The “basic” manga approach is well known, and also decried by many people. It consist in varying only a limited set of features between characters, the most common variations being hair and clothes.

This approach can seem easy at first sight. But being restricted to a limited number of features to make your character recognisable means that you have to work more thoroughly. Or you have to exaggerate them to make them specific to a character. And the difficulty increases with the amount of characters you have in your story.

This exercise in itself will require practice to avoid readers wondering which character is showing or speaking. You might also have to be playing with the framing of the panels to show clothing or other distinguishable elements.

The cartoonistic approach

One piece shows more varied and cartoonistic character designs (c) Eiichiro Oda

The cartoonistic approach on its side relies on a broader variety of body shapes and features.

It will exaggerate the size of entire body or parts of it, as well as emphasise some facial features like the nose, the ears…

If you want to go into a more cartoonistic style, start with basic shapes like circles, squares, rectangles and triangles to draft the shape and features of the character on that basis. For instance start with a rectangle for the torso, a triangle for the legs and for the head. You can also use some random wiggles, and extract the shape of your character from these.

Then clothes and accessories will be added based on the character occupation, or everyday look.

This approach requires a bit of practice at the beginning, but quickly yields more easily distinguishable characters.

The realistic approach

Vagabond and its realistic character design (c) Takehiko Inoue

Finally, the realistic approach will focus on getting each character with detailed and realistic features. The shape of the jaw, the eyes, the eyebrow, the nose, the mouth, the haircut, beard and moustache, wrinkles… will be specific for each character, like people in real life. The clothing also will be drawn in a realistic manner.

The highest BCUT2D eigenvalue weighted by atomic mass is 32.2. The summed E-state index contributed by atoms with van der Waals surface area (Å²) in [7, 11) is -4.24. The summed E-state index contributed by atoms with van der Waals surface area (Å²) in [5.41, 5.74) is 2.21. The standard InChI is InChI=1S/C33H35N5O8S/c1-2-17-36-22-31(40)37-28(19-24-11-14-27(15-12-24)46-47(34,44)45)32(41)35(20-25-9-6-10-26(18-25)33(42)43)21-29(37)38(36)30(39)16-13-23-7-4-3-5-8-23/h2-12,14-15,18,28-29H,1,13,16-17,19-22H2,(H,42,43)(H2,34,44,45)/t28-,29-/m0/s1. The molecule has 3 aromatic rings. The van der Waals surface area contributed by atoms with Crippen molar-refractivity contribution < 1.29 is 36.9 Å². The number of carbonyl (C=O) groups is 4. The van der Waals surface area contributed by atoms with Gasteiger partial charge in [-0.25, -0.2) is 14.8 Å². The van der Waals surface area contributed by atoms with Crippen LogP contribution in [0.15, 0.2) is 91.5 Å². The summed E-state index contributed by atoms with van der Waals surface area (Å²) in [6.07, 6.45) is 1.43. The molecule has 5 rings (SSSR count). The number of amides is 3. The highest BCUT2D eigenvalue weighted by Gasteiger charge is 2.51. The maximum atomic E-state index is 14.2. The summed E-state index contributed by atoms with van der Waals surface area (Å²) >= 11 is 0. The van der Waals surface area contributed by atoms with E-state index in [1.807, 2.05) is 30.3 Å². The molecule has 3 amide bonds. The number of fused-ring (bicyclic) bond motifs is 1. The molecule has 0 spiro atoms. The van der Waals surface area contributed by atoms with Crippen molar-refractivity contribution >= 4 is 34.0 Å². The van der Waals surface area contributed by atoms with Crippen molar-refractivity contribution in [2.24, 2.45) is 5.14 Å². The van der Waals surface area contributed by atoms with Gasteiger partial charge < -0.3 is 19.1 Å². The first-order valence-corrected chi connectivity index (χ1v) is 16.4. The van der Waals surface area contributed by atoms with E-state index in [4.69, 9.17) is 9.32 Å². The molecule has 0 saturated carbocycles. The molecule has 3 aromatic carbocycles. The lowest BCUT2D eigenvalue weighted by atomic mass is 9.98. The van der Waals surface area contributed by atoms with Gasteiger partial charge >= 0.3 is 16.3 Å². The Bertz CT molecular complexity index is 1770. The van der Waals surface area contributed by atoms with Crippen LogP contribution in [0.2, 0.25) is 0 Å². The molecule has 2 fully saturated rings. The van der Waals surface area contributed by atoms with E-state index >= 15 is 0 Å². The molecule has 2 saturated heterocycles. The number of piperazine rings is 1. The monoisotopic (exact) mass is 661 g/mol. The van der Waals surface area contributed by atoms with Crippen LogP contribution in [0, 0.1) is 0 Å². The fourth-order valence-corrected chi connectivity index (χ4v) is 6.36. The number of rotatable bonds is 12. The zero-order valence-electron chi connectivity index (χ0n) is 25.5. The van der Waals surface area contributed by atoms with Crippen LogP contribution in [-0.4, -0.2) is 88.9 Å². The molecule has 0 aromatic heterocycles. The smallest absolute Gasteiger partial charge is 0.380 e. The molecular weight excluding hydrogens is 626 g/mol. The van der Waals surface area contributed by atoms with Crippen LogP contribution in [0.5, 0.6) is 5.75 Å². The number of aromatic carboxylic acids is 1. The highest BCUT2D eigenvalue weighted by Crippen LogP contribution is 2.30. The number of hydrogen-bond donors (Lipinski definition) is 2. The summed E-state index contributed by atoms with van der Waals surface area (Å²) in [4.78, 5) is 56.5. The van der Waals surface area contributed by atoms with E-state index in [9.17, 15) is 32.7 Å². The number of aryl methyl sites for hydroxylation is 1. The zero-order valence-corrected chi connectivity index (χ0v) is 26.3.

If you want to go this way, the best is to work with photo references to really get to understand the characteristics of the body. Be aware though that this style will require quite some practice and will be more time consuming on a day to day basis.

Proof-testing your character designs

The final stage in your manga character design will be to test the character with different poses and emotions. Check that the whole character works as expected to render the mood and personality as expected by the story.

Do not hesitate to use photos of people you know are having the demeanour you want your character to have as a reference.

You might find that the design of your character will evolve a lot during these stages. But this is how character design works. It is an iterative process that might require you to rework your character design from the ground up at times to really achieve the expected effect.

In addition this visual design might evolve to adapt the pace of realisation of your manga pages. High rates leading to generally more simplistic features.


I hope you liked this article and found it useful and informative. Do not hesitate to comment and ask questions? And do not hesitate to like and share if you liked it.

See you,

Stef